3:45 p.m. ET: President Obama's campaign was all about hope, but at this hour it's tough to tell just how much hope there is that a stimulus package will be ready for the Senate to vote on tonight.
Around midday, the prospects of a deal were looking up, with Harry Reid telling the press he was hopeful one would get done tonight. But now George Voinovich has reportedly dropped out of the stimulus talks, leaving just three Republicans in the room. One of the three, Susan Collins, was asked how she felt about whether the bill could get done tonight. She said, "Not as good as I felt earlier."
Obama, "restless soul" that he is, has been making travel plans. He's doing town hall meetings in Indiana and Florida, and also has a short trip to Camp David planned. How much of that time will Obama have to spend on the phone with recalcitrant lawmakers, begging them to get a stimulus measure passed. Maybe that won't be necessary. Obama can always hope.
8 a.m. ET: Since he was sworn in, President Obama has tried to walk a very fine partisan line, appealing to supporters in his own party while also reaching across the aisle to Republicans.
On the stimulus package, in particular, that strategy has proven to be something of a mess. Democrats wanted a bigger bill than Obama proposed, with more spending, while Republicans wanted a smaller bill with more tax cuts. Throughout the House debate and the Senate debate so far, Obama has at times bounced between the two sides like a tennis ball, without clearly articulating what he wanted in the measure. The result: A House bill that didn't attract a single Republican vote, and now a Senate bill that appears to be bogged down short of the 60 votes needed to proceed.
But last night, at the House Democratic retreat in Williamsburg, Obama finally seemed to come down off the fence. He called out Republicans for wanting to go "back to the same policies" of the last eight years, and blamed the Bush administration for leaving "this national debt, doubled, wrapped in a big bow waiting for me as I stepped into the Oval Office." He even returned to the call-and-response of the campaign trail, asking the assembled members whether they were "fired up?!" ("Ready to go!) Obama made similarly strong remarks to Energy Department employees earlier in the day. And his grassroots supporters loved it. Obama will reportedly "leave Washington early next week to hold campaign-style events" to rally more support.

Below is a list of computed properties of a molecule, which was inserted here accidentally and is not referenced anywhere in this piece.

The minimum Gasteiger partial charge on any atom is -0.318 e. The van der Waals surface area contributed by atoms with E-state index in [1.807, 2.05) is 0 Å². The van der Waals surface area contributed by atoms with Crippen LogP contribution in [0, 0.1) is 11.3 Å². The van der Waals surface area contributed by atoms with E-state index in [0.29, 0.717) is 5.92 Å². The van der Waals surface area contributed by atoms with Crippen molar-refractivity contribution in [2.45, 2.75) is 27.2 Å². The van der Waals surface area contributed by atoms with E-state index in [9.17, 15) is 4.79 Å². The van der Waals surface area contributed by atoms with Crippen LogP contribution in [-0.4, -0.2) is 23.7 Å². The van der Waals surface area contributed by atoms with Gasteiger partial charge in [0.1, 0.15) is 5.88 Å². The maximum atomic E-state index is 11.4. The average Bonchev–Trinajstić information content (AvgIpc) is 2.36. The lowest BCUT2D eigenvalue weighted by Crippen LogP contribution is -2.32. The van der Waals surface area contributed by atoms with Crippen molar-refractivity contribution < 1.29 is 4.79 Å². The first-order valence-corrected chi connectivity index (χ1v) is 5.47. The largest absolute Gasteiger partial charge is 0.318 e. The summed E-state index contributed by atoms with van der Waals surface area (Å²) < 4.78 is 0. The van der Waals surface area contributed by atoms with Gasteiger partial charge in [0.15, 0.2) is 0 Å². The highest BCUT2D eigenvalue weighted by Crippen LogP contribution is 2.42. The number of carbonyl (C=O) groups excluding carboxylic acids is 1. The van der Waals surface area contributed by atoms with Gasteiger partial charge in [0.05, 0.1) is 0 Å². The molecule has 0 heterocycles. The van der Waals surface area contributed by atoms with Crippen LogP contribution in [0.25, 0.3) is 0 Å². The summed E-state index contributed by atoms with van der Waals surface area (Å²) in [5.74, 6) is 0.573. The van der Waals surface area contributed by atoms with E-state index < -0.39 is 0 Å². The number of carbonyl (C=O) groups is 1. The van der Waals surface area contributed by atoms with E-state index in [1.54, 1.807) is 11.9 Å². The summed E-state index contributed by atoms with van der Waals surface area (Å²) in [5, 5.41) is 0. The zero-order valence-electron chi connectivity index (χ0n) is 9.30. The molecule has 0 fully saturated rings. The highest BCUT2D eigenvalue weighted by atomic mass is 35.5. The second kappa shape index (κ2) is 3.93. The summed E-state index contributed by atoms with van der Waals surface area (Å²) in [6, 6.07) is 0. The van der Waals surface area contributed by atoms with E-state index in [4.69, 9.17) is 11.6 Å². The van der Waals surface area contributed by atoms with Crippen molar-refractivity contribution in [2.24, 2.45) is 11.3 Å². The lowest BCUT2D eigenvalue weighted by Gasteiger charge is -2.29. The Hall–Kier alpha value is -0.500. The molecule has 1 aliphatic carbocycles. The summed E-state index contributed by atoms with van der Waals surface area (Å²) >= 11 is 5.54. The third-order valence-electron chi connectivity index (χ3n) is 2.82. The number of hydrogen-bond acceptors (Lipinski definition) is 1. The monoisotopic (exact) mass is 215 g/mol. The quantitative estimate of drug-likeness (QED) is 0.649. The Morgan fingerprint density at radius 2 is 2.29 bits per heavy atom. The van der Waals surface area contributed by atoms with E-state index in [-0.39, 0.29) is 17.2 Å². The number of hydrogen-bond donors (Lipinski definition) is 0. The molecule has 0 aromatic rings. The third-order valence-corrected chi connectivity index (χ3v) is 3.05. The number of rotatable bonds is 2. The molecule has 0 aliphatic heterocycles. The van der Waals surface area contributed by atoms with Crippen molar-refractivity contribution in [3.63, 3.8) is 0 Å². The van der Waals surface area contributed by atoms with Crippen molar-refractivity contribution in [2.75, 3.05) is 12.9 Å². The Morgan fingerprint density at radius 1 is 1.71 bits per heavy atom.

So, Obama the consensus-building, bipartisan-cocktail-party-throwing president has left the building, at least for the moment. And Obama the candidate is back. But to what end?
Even as Obama was in Williamsburg throwing red meat to his fellow Democrats, a group of about 20 centrist Senators was huddled in the Capitol, trying to strike a deal that would cut more than $100 billion from the stimulus package and smooth the path to passage. If Obama is trying to attract a few Republican votes in the Senate, was last night's speech the way to go? Perhaps a few in the GOP will resent Obama's sharpened tone. Or, on the other hand, maybe the Williamsburg speech reminded moderate Republicans that Obama still has a huge reservoir of political goodwill, so they should think twice before voting the wrong way on a popular bill.
Speaking of popular, it looks as though the controversies surrounding the nominations of Tom Daschle, Nancy Killefer and Tim Geithner haven't eroded public confidence in Obama. Polling on Wednesday, after the Daschle and Killefer news was out, Gallup found that 50 percent of respondents were more confident in the Obama administration's ethical standards than they had been before the Inauguration, while only 19 percent were less confident. Respondents were similarly confident of Obama's "ability to manage the federal government," and his approval rating remained essentially unchanged (65 percent) from when he took office.
What will happen to that approval rating after the stimulus passes (assuming it does)? And if it passes with almost no Republican votes, will that affect the way the public views Obama? All of this comes before Obama unveils his plans for fixing the financial system, which could require another heavy lift for passage if it's perceived to be "another bailout." (Especially since the last one seems to be drawing more and more criticism.)
Of course he wants to appear bipartisan, on both the stimulus and the financial rescue, but if Obama the candidate really is back, then he'll know that the only thing that counts is winning.
February 6, 2009; 8:00 AM ET
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